Aaron was a huge, magnificent person. I suppose when people talk of a meteoric career you can think of a meteor as something amazing and bright. Also, alas, as something short. A spark, that in Aaron’s case is out - but what an incredible spark he was! Blazing across the dark sky of ordinary people, broken systems, a shining force for good, a maker of great things.
I first came across him online in the hacker community. I mean “hacker” in the most positive way the technical community does, someone who can do stuff, build stuff, with computers. Generally we hung out in Internet Relay Chat rooms. (They’re sort of a window – a chat room – where you can see who else is there and anybody can type anything into the group conversation.) And so, many years ago, there was a Semantic Web Interest Group chat room. The Semantic Web was what was cool and interesting to me at the time and I hang out there and a bunch of other people did too. And this guy “aaronsw” turned up and he introduced himself. He sent a message to the list saying: “Hi, I’m Aaron. I’m not very good at programming but I think what you’re doing is cool and I’d like to help.” And he started doing all kinds of things. He didn’t just talk, he coded! And those who code, who make stuff, get a lot of respect.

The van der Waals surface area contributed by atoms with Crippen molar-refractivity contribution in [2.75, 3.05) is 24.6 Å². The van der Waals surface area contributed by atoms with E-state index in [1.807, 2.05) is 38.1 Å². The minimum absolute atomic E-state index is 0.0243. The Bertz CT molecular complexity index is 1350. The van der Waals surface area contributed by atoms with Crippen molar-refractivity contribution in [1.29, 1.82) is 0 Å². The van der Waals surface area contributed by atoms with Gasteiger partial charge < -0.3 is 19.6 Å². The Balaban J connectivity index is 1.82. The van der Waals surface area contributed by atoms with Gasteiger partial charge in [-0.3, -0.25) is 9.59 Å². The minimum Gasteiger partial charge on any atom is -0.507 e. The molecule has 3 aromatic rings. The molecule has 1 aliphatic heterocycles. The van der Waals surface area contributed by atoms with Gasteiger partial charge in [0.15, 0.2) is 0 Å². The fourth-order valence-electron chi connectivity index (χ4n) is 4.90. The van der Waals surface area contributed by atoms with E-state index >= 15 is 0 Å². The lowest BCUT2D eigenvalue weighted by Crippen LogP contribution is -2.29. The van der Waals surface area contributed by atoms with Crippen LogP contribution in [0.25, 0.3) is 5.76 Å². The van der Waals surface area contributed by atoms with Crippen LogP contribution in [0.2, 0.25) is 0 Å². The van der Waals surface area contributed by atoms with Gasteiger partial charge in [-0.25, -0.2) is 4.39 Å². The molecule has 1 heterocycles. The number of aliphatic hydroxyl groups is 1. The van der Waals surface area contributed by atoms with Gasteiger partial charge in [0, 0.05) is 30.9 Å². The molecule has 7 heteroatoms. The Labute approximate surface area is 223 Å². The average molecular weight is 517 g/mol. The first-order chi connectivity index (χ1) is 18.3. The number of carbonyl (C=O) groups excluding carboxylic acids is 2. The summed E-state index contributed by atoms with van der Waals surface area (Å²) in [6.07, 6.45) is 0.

He also started organizing people, getting people to agree about how stuff should be done. At one point I was even worried that this “aaronsw” guy, whoever he was, was going to organize, that his organization of his group there was going to threaten the fact that the World Wide Web Consortium, my Consortium, was where all these people would come and do their standards because he seemed to be such a good organizer.
He joined a working group which was doing work on the Semantic Web, the RDF Working Group. At one point this group, which normally met only online, was going to have a rare face-to-face meeting. Normally, everything happens online – we share code, ideas, hopes and dreams. But we actually then had a time when we decided a number of working groups would meet together. And the RDF Working Group decided to meet. And somebody said to me: “So this … umm … Aaron Swartz, he’s going to be coming to the meeting, is he?” And I said: “Yes, I think so.” And they said: “You know, he’s 14.” “What? he’s 14 years old? Oh … He’s a minor! What? We’ve never had a minor, we don’t know what we should do – do we have to get a parent to sign a permission form? We don’t know how to do this!” Here’s this guy who is looked up to and respected and a major contributor - who is wise beyond his years. Suddenly so then he’s revealed face-to-face for being 14. And there’ve been times, other times when I’ve met Aaron face-to-face later at a few conferences and he’s actually had a parent somewhere quietly, discretely in the background. Invisible unless you looked for her. And Aaron would be contributing totally with the best and the brightest of them.